Osage Kwun Tong

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Baby Blue Bedding

by Robin Peckham
Lee Kit’s How to set up a room for Johnny is staggeringly beautiful. Entering a space that constitutes one third of the cavernous factory-building gallery the visitor encounters first simply the title of the exhibition, pasted on the wall and illuminated by a bare fluorescent tube, the actual content of the project visible only in the far corner of the space, well lit but positioned on the wrong side of a dark stretch of empty floor. Walking across the distance we find that the artist has... [more]
Posted by Robin Peckham on 2/5/12

Experiments in Environmental Cinema

by Robin Peckham
Incoming gallery director and widely respected curator Pauline J. Yao launches her first project in Hong Kong with A Lesson in Extremes, a tight selection of video work from four strong younger artists working with the medium of the moving image. The spatial design is unimaginative and occasionally disorienting--three of the works are positioned in equal-sized rooms in a neat row, while the fourth is located on the far side of a separate exhibition entirely--but local audiences will be... [more]
Posted by Robin Peckham on 2/7/11

At it Again

by Robin Peckham
In his fifth major solo exhibition in two years, Lee Kit demonstrates his ability to think not only in terms of projects and series of work but also through the apparatus of the body of work--an agglomeration of practice similar in scale but evidently distinct in quality from the exhibition, connecting multiple styles and series through a thematic or perceptual axis of experience. Working at an almost superhuman rate of studio production, he has recently consolidated one of his many... [more]
Posted by Robin Peckham on 2/14/11

Crowded and Confused

by Robin Peckham
        This project sets out with the best of intentions: on the occasion of the retirement of Lui Chun Kwong, a highly influential professor of painting at the Chinese University of Hong Kong, a number of his students have been invited to work through his contributions to local art. As an exhibition, however, is an utter disaster. The sprawling gallery space is packed to the brim with often barely conceived and poorly wrought installations and paintings from some 50 artists, not counting... [more]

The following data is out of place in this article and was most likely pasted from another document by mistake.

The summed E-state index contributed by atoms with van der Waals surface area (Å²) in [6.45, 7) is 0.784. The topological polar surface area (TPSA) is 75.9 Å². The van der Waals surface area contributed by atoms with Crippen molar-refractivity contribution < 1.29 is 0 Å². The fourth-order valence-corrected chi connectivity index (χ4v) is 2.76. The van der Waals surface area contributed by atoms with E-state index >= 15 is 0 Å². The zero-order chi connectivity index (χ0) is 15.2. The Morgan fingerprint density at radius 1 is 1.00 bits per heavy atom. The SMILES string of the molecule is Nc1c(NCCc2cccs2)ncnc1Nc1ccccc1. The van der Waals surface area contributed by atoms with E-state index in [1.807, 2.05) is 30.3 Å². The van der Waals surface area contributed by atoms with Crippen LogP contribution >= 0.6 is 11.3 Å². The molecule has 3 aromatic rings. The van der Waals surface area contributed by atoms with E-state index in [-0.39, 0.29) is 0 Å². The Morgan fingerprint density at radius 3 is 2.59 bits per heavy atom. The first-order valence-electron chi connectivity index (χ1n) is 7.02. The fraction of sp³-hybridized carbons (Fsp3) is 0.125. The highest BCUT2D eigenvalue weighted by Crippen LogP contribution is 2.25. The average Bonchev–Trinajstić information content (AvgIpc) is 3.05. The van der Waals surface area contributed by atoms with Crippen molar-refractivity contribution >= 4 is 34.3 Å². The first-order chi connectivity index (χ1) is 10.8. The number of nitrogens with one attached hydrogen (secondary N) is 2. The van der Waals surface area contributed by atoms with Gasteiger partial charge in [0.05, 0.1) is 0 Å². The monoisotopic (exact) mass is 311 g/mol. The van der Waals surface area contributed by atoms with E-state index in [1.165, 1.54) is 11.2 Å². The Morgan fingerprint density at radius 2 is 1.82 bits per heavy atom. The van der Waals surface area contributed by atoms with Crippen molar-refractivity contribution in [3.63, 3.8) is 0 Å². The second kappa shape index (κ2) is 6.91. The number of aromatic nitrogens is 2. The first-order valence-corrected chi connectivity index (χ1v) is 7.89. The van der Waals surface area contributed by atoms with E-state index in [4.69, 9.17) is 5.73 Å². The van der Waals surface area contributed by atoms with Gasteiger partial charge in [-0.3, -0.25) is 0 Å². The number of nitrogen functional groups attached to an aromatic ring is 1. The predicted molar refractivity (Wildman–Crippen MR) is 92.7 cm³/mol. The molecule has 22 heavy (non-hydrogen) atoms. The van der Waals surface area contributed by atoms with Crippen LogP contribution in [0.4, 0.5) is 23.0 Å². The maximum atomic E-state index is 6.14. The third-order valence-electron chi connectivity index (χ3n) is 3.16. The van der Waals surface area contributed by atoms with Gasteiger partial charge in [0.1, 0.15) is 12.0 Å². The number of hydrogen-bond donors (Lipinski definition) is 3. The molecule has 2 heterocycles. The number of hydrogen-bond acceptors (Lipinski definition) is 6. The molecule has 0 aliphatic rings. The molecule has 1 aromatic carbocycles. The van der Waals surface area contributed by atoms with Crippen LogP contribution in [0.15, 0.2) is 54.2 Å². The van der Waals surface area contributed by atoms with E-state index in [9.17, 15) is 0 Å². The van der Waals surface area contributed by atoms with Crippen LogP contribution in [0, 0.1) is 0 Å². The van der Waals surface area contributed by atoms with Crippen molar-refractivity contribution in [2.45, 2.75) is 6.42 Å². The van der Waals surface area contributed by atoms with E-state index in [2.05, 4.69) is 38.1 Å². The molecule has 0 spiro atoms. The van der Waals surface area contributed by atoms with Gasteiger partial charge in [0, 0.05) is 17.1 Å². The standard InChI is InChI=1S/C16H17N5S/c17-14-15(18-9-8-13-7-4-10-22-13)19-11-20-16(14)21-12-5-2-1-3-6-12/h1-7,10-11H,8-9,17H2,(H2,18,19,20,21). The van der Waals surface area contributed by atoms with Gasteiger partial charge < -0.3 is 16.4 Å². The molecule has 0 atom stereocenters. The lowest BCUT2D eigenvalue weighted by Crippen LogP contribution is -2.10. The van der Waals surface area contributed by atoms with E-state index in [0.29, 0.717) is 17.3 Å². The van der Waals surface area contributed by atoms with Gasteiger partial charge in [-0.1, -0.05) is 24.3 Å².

Posted by Robin Peckham on 9/27/10

Resist by Absorption

by Robin Peckham
        The question of modernism and its periodization has regained prominence in the art world after a brief period of détente and postmodern indulgence during the 1980s and 1990s, reappearing in the last 10 years as a new generation of artists engage with the legacies of monumentality, the expanded field, and architecture. This historical study of formalist ideology on its own terms has in many cases engendered a new approach to the mechanisms of imperialism that accompanied a certain... [more]
Posted by Robin Peckham on 7/19/10

Osage Kwun Tong

by Robin Peckham
      Continuing a solid stretch of exhibitions examining the conditions of cross-cultural exchange within the global Asian heritage, Osage Gallery reveals at long last an exhibition for New York-based Taiwanese artist Lee Mingwei that has been in the works for at least a year. Surprisingly small and occupying only the third of the gallery not formerly given over to "The Burden of Representation," the show includes two older works and one new piece. "100 Days with Lily" (1995) was once an... [more]
Posted by Robin Peckham on 5/31/10

Colour me Asia

by Robin Peckham
  The first thing to know about "The Burden of Representation" is that it is not, in fact, concerned with abstraction in Asia today. According to curator Eugene Tan, it is instead "about" painting, surveying the limit case of pictorial abstraction as a metonymic model for the medium as a whole. This is important because the announcement of the artist list under the banner of abstraction caused much wailing and gnashing of teeth within the Chinese art community; only after the opening did the... [more]
Posted by Robin Peckham on 5/10/10

Sister Act

by Robin Peckham
        Having both studied at the Chinese University of Hong Kong, sisters Sara and Shirley Tse offer an interesting vision of the fracturing international art world. Sara, based in Hong Kong, works on an incredibly intimate scale that balances craft and affect, while older sister Shirley, based in Los Angeles for some twenty years, embraces a more sterile vision of post-minimal sculpture. The exhibition is of great comparative interest for observers of Chinese and Hong Kong art as it... [more]
Posted by Robin Peckham on 4/12/10

The Group at Osage

by Robin Peckham
    As is the norm for the never-ending parade of sprawling group shows at Osage Gallery, the curatorial mandate for the latest exhibition, Biography, is itself rather vague, seemingly circulating around the art of "individual expressions" amongst the younger generation of mainland Chinese artists--indeed, a theme around which entire gallery programs have been centered. The exhibition is dense, with each of five artists given at least one room; perhaps not the most imaginative spatial... [more]
Posted by Robin Peckham on 3/9/10
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